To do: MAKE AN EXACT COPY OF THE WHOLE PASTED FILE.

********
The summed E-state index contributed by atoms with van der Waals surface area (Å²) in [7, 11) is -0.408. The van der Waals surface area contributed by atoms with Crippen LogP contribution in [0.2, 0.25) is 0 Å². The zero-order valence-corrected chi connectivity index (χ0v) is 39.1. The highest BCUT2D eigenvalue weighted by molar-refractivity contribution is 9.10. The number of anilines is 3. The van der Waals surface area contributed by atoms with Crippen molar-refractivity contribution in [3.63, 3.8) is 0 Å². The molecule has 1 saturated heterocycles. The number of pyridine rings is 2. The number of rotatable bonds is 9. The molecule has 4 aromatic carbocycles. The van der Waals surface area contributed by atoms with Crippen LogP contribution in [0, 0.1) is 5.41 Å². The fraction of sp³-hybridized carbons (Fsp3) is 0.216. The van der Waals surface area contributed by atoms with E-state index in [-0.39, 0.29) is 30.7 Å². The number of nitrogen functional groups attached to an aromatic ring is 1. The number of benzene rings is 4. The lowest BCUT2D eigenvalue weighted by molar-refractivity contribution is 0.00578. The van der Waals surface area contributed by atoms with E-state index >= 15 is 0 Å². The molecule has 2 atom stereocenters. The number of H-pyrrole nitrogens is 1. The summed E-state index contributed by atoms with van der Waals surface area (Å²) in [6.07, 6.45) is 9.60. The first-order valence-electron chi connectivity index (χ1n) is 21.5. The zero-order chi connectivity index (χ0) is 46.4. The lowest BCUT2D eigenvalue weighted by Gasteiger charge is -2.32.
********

The summed E-state index contributed by atoms with van der Waals surface area (Å²) in [7, 11) is -0.408. The van der Waals surface area contributed by atoms with Crippen LogP contribution in [0.2, 0.25) is 0 Å². The zero-order valence-corrected chi connectivity index (χ0v) is 39.1. The highest BCUT2D eigenvalue weighted by molar-refractivity contribution is 9.10. The number of anilines is 3. The van der Waals surface area contributed by atoms with Crippen molar-refractivity contribution in [3.63, 3.8) is 0 Å². The molecule has 1 saturated heterocycles. The number of pyridine rings is 2. The number of rotatable bonds is 9. The molecule has 4 aromatic carbocycles. The van der Waals surface area contributed by atoms with Crippen LogP contribution in [0, 0.1) is 5.41 Å². The fraction of sp³-hybridized carbons (Fsp3) is 0.216. The van der Waals surface area contributed by atoms with E-state index in [-0.39, 0.29) is 30.7 Å². The number of nitrogen functional groups attached to an aromatic ring is 1. The number of benzene rings is 4. The lowest BCUT2D eigenvalue weighted by molar-refractivity contribution is 0.00578. The van der Waals surface area contributed by atoms with E-state index >= 15 is 0 Å². The molecule has 2 atom stereocenters. The number of H-pyrrole nitrogens is 1. The summed E-state index contributed by atoms with van der Waals surface area (Å²) in [6.07, 6.45) is 9.60. The first-order valence-electron chi connectivity index (χ1n) is 21.5. The zero-order chi connectivity index (χ0) is 46.4. The lowest BCUT2D eigenvalue weighted by Gasteiger charge is -2.32.